This content will be removed if determined to violate Facebook's policies, but its distribution will remain reduced until that determination is made, the blog noted.
Facebook has drawn flak in the past for its handling of hate speech on the platform in the country. India is among the biggest markets for Facebook and its group companies, WhatsApp and Instagram. According to government data, India has 53 crore WhatsApp users, 41 crore Facebook users, and 21 crore users of Instagram.
The US-based company said it has invested significantly in proactive detection technology to help identify violating content more quickly.
In its blog, Facebook said based on lessons it has learned from past elections in India and globally, it is taking steps to enhance civic engagement, combat hate speech, limit misinformation and remove voter suppression amid elections across Tamil Nadu, West Bengal, Assam, Kerala and Puducherry.
"We also continue to closely partner with election authorities, including to set up a high priority channel to remove content that breaks our rules or is against local law after receiving valid legal orders," it said.
Facebook pointed out that under its existing Community Standards, it removes certain slurs that it determines to be hate speech.
"To complement that effort, we may deploy technology to identify new words and phrases associated with hate speech, and either remove posts with that language or reduce their distribution," it added.
Outlining the steps, Facebook said its policies prohibit voter interference, defined as objectively verifiable statements such as misrepresentation of dates and methods for voting (for example text to vote).
"We also remove offers to buy or sell votes with cash or gifts. Additionally, we also remove explicit claims that you will contract COVID-19 if you vote," it explained.
In 2019, led by industry body IAMAI, Facebook had set up a high priority channel with the Election Commission of India (ECI) for Facebook, Instagram and WhatsApp, to receive content-related escalations.
The Voluntary Code is applicable for this election as well, the blog said.
"We believe Facebook has an important part to play in creating an informed community, and helping people access all the information they need to take part in the democratic process. We also remind people to exercise their democratic right to vote," it said.
The company will offer Election Day reminders to give voters accurate information and encourage voters to share this information with friends on Facebook and WhatsApp.
"...WhatsApp specifically rolls out public education campaigns and digital literacy trainings to build awareness about refraining from forwarding frequently forwarded messages, turning on group permissions to help decide which groups to join, reporting or blocking a suspicious contact or number, and prohibiting bulk or automated messages," the blog said.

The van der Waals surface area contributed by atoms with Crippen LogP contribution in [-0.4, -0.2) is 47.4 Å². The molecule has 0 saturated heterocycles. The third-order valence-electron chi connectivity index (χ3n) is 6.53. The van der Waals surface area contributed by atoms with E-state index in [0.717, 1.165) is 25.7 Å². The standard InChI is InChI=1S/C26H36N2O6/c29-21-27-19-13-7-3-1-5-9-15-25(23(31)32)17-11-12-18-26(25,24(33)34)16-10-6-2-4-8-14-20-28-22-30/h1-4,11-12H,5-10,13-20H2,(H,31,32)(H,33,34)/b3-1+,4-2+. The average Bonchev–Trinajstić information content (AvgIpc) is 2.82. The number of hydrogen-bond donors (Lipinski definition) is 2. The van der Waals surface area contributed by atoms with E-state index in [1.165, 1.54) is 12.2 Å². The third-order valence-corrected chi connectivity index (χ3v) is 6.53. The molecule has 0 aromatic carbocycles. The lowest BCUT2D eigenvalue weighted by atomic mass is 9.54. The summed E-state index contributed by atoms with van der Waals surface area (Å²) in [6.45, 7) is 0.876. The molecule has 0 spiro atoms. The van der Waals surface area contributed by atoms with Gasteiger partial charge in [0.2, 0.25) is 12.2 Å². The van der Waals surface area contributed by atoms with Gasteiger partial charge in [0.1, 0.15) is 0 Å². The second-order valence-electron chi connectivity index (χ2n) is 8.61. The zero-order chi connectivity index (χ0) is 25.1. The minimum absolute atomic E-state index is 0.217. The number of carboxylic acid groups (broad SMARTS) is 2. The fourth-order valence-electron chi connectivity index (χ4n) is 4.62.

The company also works with third-party fact-checkers around the world, including eight partners in India, to provide people with additional context about the content they're seeing on Facebook.
In addition to English, these eight partners fact-check in 11 Indian languages including Bengali, Tamil, Malayalam and Assamese.
When a fact-checker rates a story as false, such content is labelled and shown lower in News Feed, significantly reducing its distribution.
This stops its spread and reduces the number of people who see it, Facebook said.
(Only the headline and picture of this report may have been reworked by the Business Standard staff; the rest of the content is auto-generated from a syndicated feed.)
Business Standard has always strived hard to provide up-to-date information and commentary on developments that are of interest to you and have wider political and economic implications for the country and the world. Your encouragement and constant feedback on how to improve our offering have only made our resolve and commitment to these ideals stronger. Even during these difficult times arising out of Covid-19, we continue to remain committed to keeping you informed and updated with credible news, authoritative views and incisive commentary on topical issues of relevance.
We, however, have a request.
As we battle the economic impact of the pandemic, we need your support even more, so that we can continue to offer you more quality content. Our subscription model has seen an encouraging response from many of you, who have subscribed to our online content. More subscription to our online content can only help us achieve the goals of offering you even better and more relevant content. We believe in free, fair and credible journalism. Your support through more subscriptions can help us practise the journalism to which we are committed.
Support quality journalism and subscribe to Business Standard.